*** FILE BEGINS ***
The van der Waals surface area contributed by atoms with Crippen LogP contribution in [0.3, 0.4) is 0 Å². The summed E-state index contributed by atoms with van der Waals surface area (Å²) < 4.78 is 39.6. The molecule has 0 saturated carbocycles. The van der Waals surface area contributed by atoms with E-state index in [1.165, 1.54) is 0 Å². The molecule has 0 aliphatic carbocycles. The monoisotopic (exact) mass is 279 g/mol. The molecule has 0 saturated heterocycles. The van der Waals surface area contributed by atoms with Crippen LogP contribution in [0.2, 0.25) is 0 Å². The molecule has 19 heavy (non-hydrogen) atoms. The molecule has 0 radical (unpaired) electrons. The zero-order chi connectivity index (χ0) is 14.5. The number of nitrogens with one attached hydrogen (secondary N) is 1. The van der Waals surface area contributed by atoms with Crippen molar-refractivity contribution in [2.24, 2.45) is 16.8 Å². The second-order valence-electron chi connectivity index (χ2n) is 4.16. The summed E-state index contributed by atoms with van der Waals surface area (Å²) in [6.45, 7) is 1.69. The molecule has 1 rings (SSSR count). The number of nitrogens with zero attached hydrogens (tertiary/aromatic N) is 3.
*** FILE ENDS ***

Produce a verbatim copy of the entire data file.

The van der Waals surface area contributed by atoms with Crippen LogP contribution in [0.3, 0.4) is 0 Å². The summed E-state index contributed by atoms with van der Waals surface area (Å²) < 4.78 is 39.6. The molecule has 0 saturated carbocycles. The van der Waals surface area contributed by atoms with E-state index in [1.165, 1.54) is 0 Å². The molecule has 0 aliphatic carbocycles. The monoisotopic (exact) mass is 279 g/mol. The molecule has 0 saturated heterocycles. The van der Waals surface area contributed by atoms with Crippen LogP contribution in [0.2, 0.25) is 0 Å². The molecule has 19 heavy (non-hydrogen) atoms. The molecule has 0 radical (unpaired) electrons. The zero-order chi connectivity index (χ0) is 14.5. The number of nitrogens with one attached hydrogen (secondary N) is 1. The van der Waals surface area contributed by atoms with Crippen molar-refractivity contribution in [2.24, 2.45) is 16.8 Å². The second-order valence-electron chi connectivity index (χ2n) is 4.16. The summed E-state index contributed by atoms with van der Waals surface area (Å²) in [6.45, 7) is 1.69. The molecule has 1 rings (SSSR count). The number of nitrogens with zero attached hydrogens (tertiary/aromatic N) is 3.